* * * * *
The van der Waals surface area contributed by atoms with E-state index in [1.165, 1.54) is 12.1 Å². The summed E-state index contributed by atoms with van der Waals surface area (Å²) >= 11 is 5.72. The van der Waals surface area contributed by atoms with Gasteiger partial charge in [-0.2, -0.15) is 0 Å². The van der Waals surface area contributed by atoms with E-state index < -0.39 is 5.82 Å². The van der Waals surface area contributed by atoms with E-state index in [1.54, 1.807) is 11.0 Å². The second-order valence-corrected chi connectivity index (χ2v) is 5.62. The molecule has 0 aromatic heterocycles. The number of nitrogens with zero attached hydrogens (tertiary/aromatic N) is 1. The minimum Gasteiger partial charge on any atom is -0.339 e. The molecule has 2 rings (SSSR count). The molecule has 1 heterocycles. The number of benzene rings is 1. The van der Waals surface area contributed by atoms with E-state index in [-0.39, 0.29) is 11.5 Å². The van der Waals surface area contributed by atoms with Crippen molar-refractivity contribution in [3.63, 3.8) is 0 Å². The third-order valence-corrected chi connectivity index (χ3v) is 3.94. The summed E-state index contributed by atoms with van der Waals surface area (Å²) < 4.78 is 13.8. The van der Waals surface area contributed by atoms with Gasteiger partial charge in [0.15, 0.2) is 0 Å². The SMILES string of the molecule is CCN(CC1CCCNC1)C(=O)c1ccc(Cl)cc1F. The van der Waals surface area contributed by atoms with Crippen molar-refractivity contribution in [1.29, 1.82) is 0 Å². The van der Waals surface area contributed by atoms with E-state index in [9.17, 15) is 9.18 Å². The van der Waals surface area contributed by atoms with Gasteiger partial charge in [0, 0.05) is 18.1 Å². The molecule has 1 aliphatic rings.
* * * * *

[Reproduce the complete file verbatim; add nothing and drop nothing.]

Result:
The van der Waals surface area contributed by atoms with E-state index in [1.165, 1.54) is 12.1 Å². The summed E-state index contributed by atoms with van der Waals surface area (Å²) >= 11 is 5.72. The van der Waals surface area contributed by atoms with Gasteiger partial charge in [-0.2, -0.15) is 0 Å². The van der Waals surface area contributed by atoms with E-state index < -0.39 is 5.82 Å². The van der Waals surface area contributed by atoms with E-state index in [1.54, 1.807) is 11.0 Å². The second-order valence-corrected chi connectivity index (χ2v) is 5.62. The molecule has 0 aromatic heterocycles. The number of nitrogens with zero attached hydrogens (tertiary/aromatic N) is 1. The minimum Gasteiger partial charge on any atom is -0.339 e. The molecule has 2 rings (SSSR count). The molecule has 1 heterocycles. The number of benzene rings is 1. The van der Waals surface area contributed by atoms with E-state index in [-0.39, 0.29) is 11.5 Å². The van der Waals surface area contributed by atoms with Crippen molar-refractivity contribution in [3.63, 3.8) is 0 Å². The third-order valence-corrected chi connectivity index (χ3v) is 3.94. The summed E-state index contributed by atoms with van der Waals surface area (Å²) < 4.78 is 13.8. The van der Waals surface area contributed by atoms with Gasteiger partial charge in [0.15, 0.2) is 0 Å². The SMILES string of the molecule is CCN(CC1CCCNC1)C(=O)c1ccc(Cl)cc1F. The van der Waals surface area contributed by atoms with Crippen molar-refractivity contribution in [1.29, 1.82) is 0 Å². The van der Waals surface area contributed by atoms with E-state index in [9.17, 15) is 9.18 Å². The van der Waals surface area contributed by atoms with Gasteiger partial charge in [0, 0.05) is 18.1 Å². The molecule has 1 aliphatic rings.